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Mar. 16th, 2011 @ 06:08 pm Energy safety?
Current Mood: irritatedirritated
We know that nuclear power plants are ridiculously over-specified to be able to withstand forces that are very unlikely to occur. The current situation in Japan would not have occured if the mobile diesel generators had the right kind of plug, not because of the quake. In fact, as far as I can determine from the information available to me, all safety systems worked like they were supposed to.
This whole thing is being used by the anti-nuclear lobby to point to the dangers of nuclear power -- even though everything went right during and right after the quake.

I live close to a power plant. I don't know what it burns to generate the electricity -- but there is always a large smoke plume visible. Weurt, the small village that's next to the power plant, has a statistically higher number of cancer-related deaths. But of course there has never been a scientific link between the power plant and the cancer (but hey, if the anti-lobby's vague feelings of unrest are a reason to change policy, mine should too).
I don't know what measures have been taken to ensure the safety of the plant. I don't know if it could withstand a plane crashing on top of it. If it blows up, there will probably be a huge cloud of god-knows-what descending on the whole city. Or what's left of it, anyway.
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From:merle_
Date:March 16th, 2011 08:07 pm (UTC)
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The news out here is full of Tremendous Fear over nuclear power (they made a list of the "most earthquake/tsunami unsafe" reactors, including one in an inland state that has never had an earthquake). Pfft. It's clean and cheap. As for the waste it produces? Build a rocket, have robotic arms to move the waste into it, and shoot it into the sun.
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From:fub
Date:March 16th, 2011 08:16 pm (UTC)
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The waste products of the nuclear power plants are processed with great care. With a coal-fired plant, it's just run though a filter and then pumped into the atmosphere...
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From:merle_
Date:March 16th, 2011 08:24 pm (UTC)
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Exactly. We get warnings from the local oil refinery about flares and notices like "stay indoors if you have respiratory problems" several times a year. Even with the earthquake threats where I live I am much more worried about constant threats than the possibility of an 8.0 quake, which will disable us anyway.

For your amusement, last year Kansas (home to great movements like banning the teaching of evolution in schools) decided to replace their power grid with.. coal plants. If you are ever nostalgic for 1900, you will know where to visit. (hmm.. maybe it was a y2k bug...)
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From:culculhen
Date:April 1st, 2011 06:12 pm (UTC)
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seeing that rockets explode a lot, lot more often then reactors that isn't that good an idea. A 1,5% change to set of a nuke in the upper atmosphere would probably be worse then just letting lay out in the open.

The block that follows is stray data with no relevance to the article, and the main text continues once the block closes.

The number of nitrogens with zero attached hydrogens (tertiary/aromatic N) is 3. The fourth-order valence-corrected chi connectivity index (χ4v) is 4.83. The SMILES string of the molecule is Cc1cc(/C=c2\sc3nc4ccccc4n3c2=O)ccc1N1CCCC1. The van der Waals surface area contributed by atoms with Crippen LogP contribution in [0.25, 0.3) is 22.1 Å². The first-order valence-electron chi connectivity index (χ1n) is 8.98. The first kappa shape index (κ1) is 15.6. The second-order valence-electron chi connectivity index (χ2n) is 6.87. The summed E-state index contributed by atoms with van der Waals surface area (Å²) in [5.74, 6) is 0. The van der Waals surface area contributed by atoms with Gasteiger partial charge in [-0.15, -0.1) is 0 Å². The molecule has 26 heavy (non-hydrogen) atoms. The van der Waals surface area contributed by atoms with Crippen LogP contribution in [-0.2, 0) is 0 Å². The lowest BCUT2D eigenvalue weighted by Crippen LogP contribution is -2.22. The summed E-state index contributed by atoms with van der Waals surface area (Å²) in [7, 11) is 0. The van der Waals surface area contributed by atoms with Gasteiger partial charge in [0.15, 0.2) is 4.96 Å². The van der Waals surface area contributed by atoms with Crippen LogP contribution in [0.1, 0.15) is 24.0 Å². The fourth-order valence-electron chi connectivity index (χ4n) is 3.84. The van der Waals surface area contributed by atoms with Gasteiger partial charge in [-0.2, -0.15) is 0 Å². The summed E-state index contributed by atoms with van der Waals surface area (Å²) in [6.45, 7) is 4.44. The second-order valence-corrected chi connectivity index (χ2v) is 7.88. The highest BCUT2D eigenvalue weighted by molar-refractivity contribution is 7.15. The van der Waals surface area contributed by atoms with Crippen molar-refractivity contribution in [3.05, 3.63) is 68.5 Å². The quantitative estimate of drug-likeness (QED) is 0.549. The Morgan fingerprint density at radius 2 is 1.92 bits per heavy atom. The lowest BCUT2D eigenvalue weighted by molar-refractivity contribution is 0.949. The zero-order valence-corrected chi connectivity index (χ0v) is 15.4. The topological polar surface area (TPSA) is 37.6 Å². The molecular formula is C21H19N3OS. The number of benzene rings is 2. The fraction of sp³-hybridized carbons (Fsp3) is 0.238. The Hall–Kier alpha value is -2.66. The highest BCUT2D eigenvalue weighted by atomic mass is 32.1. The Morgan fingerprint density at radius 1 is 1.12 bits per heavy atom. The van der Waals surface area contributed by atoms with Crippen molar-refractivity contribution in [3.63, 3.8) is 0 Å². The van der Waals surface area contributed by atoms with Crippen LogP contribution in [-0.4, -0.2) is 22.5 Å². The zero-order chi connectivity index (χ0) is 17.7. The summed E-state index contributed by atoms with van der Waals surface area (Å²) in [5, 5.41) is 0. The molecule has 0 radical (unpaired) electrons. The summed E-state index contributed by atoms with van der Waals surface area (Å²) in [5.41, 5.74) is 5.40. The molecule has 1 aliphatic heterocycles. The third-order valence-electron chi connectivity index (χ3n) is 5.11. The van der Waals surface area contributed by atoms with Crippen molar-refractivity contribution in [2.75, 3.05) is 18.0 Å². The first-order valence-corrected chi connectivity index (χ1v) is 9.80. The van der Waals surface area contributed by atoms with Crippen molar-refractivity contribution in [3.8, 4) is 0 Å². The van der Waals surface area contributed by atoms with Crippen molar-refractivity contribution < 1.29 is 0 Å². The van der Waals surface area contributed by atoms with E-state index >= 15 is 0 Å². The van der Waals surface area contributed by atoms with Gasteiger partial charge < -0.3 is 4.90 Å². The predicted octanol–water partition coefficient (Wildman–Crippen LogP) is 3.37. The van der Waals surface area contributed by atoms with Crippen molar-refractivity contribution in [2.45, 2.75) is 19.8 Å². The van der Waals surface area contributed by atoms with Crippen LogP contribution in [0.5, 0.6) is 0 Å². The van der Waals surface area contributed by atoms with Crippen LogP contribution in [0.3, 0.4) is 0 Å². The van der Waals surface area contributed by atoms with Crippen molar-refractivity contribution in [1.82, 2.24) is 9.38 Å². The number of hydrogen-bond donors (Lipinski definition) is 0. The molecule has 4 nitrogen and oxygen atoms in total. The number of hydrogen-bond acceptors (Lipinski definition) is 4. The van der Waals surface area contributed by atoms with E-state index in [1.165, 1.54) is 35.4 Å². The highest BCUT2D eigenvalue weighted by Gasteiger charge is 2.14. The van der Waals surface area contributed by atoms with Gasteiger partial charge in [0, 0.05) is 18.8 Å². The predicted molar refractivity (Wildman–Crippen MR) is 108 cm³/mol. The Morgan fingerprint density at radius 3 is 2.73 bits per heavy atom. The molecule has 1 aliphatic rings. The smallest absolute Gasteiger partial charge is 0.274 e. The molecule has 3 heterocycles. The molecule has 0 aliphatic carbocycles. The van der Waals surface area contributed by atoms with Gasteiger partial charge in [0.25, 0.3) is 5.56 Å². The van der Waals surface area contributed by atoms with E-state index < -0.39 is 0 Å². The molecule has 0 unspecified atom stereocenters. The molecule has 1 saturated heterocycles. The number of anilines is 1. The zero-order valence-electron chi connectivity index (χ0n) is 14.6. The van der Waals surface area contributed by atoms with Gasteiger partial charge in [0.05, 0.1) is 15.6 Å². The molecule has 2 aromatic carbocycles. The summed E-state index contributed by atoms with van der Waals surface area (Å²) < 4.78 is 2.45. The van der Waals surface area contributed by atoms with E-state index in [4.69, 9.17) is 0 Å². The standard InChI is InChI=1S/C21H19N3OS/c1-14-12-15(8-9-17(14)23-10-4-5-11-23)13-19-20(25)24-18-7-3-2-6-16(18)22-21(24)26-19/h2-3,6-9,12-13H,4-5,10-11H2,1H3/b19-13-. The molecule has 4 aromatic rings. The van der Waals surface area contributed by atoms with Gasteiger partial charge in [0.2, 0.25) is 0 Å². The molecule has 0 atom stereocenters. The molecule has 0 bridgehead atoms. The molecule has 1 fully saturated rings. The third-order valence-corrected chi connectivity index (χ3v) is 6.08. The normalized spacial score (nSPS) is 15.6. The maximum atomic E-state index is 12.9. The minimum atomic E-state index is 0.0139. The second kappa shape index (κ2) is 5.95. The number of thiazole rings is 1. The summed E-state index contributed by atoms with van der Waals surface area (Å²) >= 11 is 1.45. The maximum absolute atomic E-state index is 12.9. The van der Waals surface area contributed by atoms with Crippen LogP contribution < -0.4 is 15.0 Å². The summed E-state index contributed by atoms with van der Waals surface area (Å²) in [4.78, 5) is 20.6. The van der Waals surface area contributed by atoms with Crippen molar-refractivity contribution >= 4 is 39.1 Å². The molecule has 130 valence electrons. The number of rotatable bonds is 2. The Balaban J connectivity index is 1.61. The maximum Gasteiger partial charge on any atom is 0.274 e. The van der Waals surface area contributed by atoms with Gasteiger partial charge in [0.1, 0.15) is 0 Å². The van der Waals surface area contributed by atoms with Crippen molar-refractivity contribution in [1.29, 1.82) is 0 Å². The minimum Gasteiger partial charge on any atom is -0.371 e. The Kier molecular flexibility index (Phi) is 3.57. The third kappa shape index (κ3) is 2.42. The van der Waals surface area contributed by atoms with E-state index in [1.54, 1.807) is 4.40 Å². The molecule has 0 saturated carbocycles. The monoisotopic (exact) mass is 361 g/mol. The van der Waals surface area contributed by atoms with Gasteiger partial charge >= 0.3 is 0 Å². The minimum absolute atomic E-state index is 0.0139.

Not to mention that the power costs to actually get it in the sun is a good chunk of the power that waste generated it's horribly inefficient. Best to just bury it in a geologically stable place. There are (natural) nuclear reactors whose waste is buried safely for over 2 billion years now. Go for Yucca Mountain and when there is an earthquake, the only result will be that it's even more buried then it was.
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From:merle_
Date:April 2nd, 2011 12:02 am (UTC)
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I'm not sure how often rockets explode, but it is a good point that you don't want to have a dirty nuke in the air. Unless it was over an enemy country and you knew the air currents.. but even then it would be dangerous.

Mostly I was thinking that they have these recently decomissioned shuttles lying around, and one shuttle could carry quite a bit of waste.

Burying it deep in unused salt mines has been the time-honoured tradition. It does work.. in the short term. But if the waste has a long half-life eventually something will leach out of it.

Another solution, one I kind of like, is to put it into lead cubes, seal those with a thick coating of glass, stack them in the middle of a remote desert, and build a huge fence around the area saying "beyond here is death".
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From:vleeg
Date:March 17th, 2011 09:55 am (UTC)
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Ik hoorde op BNR een paar mensen op een bijeenkomst roepen dat dit een teken was dat we hie rniet aan mee moesten doen.

Sommige mensen moeten beschermd worden tegen hun eigen dommigheid! Als een kerncentrale van bijna 40 jaar oud een aardbeving kan doorstaan die waarschijnlijk de meeste infrastructuur in Nederland zou wegvagen, gevolgd door een tsunami die alles tot net over de Duitse grens zou wegspoelen, dan zou ik het liefst zo'n kerncentrale in mijn achtertuin willen zodat ik daar kon schuilen in geval van een ramp!
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